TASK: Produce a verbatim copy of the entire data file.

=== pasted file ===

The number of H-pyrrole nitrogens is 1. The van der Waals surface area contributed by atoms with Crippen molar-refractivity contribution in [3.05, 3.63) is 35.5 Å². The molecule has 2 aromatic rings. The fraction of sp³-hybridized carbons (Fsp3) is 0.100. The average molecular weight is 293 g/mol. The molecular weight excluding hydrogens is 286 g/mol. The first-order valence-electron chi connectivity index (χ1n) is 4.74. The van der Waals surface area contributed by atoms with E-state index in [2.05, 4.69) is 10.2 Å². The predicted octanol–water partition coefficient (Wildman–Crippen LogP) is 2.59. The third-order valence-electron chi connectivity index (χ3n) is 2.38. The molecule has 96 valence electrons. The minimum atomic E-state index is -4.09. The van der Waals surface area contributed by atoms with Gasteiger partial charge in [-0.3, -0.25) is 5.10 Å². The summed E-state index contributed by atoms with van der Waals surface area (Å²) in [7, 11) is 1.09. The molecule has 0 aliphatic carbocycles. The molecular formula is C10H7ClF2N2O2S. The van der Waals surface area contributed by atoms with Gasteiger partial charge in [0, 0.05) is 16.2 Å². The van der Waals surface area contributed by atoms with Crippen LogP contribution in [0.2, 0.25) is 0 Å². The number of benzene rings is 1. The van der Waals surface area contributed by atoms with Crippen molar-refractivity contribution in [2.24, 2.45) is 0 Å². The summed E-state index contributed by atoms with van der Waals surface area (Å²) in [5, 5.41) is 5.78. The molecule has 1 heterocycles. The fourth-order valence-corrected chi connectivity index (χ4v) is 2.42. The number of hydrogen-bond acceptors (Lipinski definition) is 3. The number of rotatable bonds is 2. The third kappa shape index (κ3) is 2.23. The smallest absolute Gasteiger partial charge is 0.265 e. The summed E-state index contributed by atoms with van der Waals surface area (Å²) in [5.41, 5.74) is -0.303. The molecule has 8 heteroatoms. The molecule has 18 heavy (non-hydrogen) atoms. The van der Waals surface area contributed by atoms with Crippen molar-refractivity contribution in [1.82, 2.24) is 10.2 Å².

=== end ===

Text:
The number of H-pyrrole nitrogens is 1. The van der Waals surface area contributed by atoms with Crippen molar-refractivity contribution in [3.05, 3.63) is 35.5 Å². The molecule has 2 aromatic rings. The fraction of sp³-hybridized carbons (Fsp3) is 0.100. The average molecular weight is 293 g/mol. The molecular weight excluding hydrogens is 286 g/mol. The first-order valence-electron chi connectivity index (χ1n) is 4.74. The van der Waals surface area contributed by atoms with E-state index in [2.05, 4.69) is 10.2 Å². The predicted octanol–water partition coefficient (Wildman–Crippen LogP) is 2.59. The third-order valence-electron chi connectivity index (χ3n) is 2.38. The molecule has 96 valence electrons. The minimum atomic E-state index is -4.09. The van der Waals surface area contributed by atoms with Gasteiger partial charge in [-0.3, -0.25) is 5.10 Å². The summed E-state index contributed by atoms with van der Waals surface area (Å²) in [7, 11) is 1.09. The molecule has 0 aliphatic carbocycles. The molecular formula is C10H7ClF2N2O2S. The van der Waals surface area contributed by atoms with Gasteiger partial charge in [0, 0.05) is 16.2 Å². The van der Waals surface area contributed by atoms with Crippen LogP contribution in [0.2, 0.25) is 0 Å². The number of benzene rings is 1. The van der Waals surface area contributed by atoms with Crippen molar-refractivity contribution in [2.24, 2.45) is 0 Å². The summed E-state index contributed by atoms with van der Waals surface area (Å²) in [5, 5.41) is 5.78. The molecule has 1 heterocycles. The fourth-order valence-corrected chi connectivity index (χ4v) is 2.42. The number of hydrogen-bond acceptors (Lipinski definition) is 3. The number of rotatable bonds is 2. The third kappa shape index (κ3) is 2.23. The smallest absolute Gasteiger partial charge is 0.265 e. The summed E-state index contributed by atoms with van der Waals surface area (Å²) in [5.41, 5.74) is -0.303. The molecule has 8 heteroatoms. The molecule has 18 heavy (non-hydrogen) atoms. The van der Waals surface area contributed by atoms with Crippen molar-refractivity contribution in [1.82, 2.24) is 10.2 Å².